Warning for partner/domestic abuse. The following appears in “Is He Going to Get Violent?” in chapter six of Why Does He Do That?: Inside the Minds of Angry and Controlling Men by Lundy Bancroft.
Before I take you through a list of points to consider in examining this issue, make a mental note of the following:
Research indicates that a woman’s intuitive sense of whether or not her partner will be violent toward her is a substantially more accurate predictor of future violence than any other warning sign.
So listen closely to your inner voice above all.
When a woman tells me of her concerns about her partner’s potential for violence, I first encourage her to pay close attention to her feelings. If he is scaring her, she should take her intuitive sense seriously, even if she doesn’t believe his frightening behavior is intentional. Next, I want to learn more about what has already happened:
Has he ever trapped you in a room and not let you out?
Has he ever raised a fist as if he were going to hit you?
Has he ever thrown an object that hit you or nearly did?
Has he ever held you down or grabbed you to restrain you?
Has he ever shoved, poked, or grabbed you?
Has he ever threatened to hurt you?
If the answer to any of these questions is yes, then we can stop wondering whether he’ll ever be violent: he already has been. In more than half of cases in which a woman tells me that her partner is verbally abusive, I discover that he is physically assaultive as well.
It is critical to use common-sense—and legal—definitions of what constitute violence, not the abuser’s definition. An abuser minimizes his behavior by comparing himself to men who are worse than he is, whom he thinks of as “real” abusers. If he never threatens his partner, then to him threats define real abuse. If he only threatens but never actually hits, then real abusers are those who hit.
A couple of years MAC did a collaboration with Rodarte, which was pretty fucking tasteless, to say the least, allegedly inspired by the ~ethereal landscape~ of the West Texas border region and included products with names like “Juarez” and “Factory”. Juarez is, of course, most famous internationally for the large number of women who have been murdered there, many of whom were employed in maquiladoras. MAC eventually withdrew the collection entirely and donated $100,000 to an organization to aid the women of Juarez; I’m not sure what Rodarte did, besides offer a lukewarm apology.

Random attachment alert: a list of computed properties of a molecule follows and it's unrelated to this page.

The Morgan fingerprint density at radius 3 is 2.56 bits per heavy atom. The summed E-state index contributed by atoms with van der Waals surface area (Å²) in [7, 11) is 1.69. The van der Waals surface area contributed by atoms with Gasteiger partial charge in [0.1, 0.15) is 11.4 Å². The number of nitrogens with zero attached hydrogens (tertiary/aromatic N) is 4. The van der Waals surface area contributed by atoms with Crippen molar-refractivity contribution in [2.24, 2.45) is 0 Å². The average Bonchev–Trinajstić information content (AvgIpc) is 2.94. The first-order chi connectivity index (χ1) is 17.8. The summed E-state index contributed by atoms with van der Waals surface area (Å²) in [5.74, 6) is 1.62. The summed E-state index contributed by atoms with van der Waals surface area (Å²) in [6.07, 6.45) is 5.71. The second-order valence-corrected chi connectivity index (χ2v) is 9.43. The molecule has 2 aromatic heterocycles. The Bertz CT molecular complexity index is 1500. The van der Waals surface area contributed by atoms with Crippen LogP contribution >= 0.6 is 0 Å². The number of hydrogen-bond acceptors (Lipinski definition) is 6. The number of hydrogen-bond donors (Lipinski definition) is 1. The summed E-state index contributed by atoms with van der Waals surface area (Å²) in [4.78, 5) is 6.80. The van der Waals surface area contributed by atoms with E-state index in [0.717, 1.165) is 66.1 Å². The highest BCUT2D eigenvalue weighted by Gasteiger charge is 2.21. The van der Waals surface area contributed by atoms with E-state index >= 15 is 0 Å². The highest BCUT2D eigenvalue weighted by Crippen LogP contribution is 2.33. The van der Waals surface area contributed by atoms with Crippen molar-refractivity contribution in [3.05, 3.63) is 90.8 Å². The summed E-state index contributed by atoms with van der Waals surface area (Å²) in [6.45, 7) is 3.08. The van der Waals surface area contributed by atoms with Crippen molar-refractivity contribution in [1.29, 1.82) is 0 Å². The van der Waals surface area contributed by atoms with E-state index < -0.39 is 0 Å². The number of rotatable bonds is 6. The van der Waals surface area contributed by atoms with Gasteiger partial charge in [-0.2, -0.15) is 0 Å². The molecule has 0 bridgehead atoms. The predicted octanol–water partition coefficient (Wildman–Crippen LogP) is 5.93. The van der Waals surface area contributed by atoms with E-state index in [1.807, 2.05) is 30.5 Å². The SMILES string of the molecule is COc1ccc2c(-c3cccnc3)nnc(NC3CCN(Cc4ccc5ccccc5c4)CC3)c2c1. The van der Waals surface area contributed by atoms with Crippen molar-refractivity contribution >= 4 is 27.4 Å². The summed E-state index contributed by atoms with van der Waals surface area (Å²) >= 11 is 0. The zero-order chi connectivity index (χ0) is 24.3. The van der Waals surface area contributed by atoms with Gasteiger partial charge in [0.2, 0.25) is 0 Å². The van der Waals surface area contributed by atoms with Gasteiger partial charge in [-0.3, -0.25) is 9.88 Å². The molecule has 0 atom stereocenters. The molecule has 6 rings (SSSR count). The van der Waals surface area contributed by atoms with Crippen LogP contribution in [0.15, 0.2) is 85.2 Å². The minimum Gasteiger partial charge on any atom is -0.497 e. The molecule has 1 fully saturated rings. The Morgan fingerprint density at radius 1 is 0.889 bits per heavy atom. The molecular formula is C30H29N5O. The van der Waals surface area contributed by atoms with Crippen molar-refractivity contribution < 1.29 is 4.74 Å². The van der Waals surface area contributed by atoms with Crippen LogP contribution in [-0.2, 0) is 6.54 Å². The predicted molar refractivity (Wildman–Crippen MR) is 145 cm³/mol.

Anyway, the reason I bring this up is because when the MAC collaboration with Rihanna, someone actually said that RiRi Hearts MAC was as tasteless a move on MAC’s part as the Juarez collection. This was buried in a lot of other concern trolling about abuse victims that was and is occurring everywhere (this person was on specktra, but I don’t doubt other people have said the same thing).
What are we, tasteless, badly behaved, oversexed survivors too tacky for compassion, to make of this comparison?
1. Rihanna actually died that night and is now risen again to exploit her own death (Lipstick Lazarus effect).
2. Hundreds of dead Mexican women can be reduced to a single, poorly thought-out emotional appeal used to justify the dehumanization of another woman of color who is not behaving the way we think she should.
3. Both Rihanna and the women of Juarez are just metaphors; metaphors have no needs, emotions, or thoughts of their own, but cosmetic companies should not be so tasteless as to employ them.
4. Rihanna is a tragedy; the fact that she is still alive, still vibrant, still fighting, still being successful, is not something other victims of domestic violence can appreciate, because after all she is acting far too much like a victim of domestic violence, and that is repugnant.
5. There is no difference between dead women and live women, women who were murdered and women who are making their own choices; if you disapprove of how they live/die, they are taboo. Call it respect, but of course you mean respect for your own feelings, not respect for the women involved. (It’s about bad taste, literally no one relates to these women as if they are human beings.)
6. If you are not a Good Victim, you must be part of the problem.
7. If you are not a Good Victim, you must not be a person.
8. If you are not a person, you must eternally seek redemption and the forgiveness of anyone who demands it.
9. If you were victimized but are not a person and not seeking redemption, you must be that which victimizes you, and perhaps other people too.
10. Rihanna actually died that night, and what has risen is a monster undeserving of compassion or sympathy. Keep your wallets shut, say things that ward people like her away, make them feel less human so they will realize they are, in fact, less human, claim it is for their own good, they have no business feeling normal, they have no business living as though they have the right to emotions, mistakes, complexity, you know what’s best, and it’s not letting monsters like that into the light.
All very logical, based in love.
and the OTHER thing I had feelings about today is that today MAC announced that it is doing a makeup collection with Rihanna, and every fucking place I went to read about it was full of comments from sanctimonious wastes of carbon who announced (without a hint of irony!) that they just cared too much about victims of domestic violence to support Rihanna, who is obviously a bad role model, a bad decision maker, an ally to a bad man, a user of bad drugs, and speaker of bad words, a wearer of bad clothes, a bad, bad victim who failed to meet their strict guidelines for sympathy and who is therefore a pariah forever more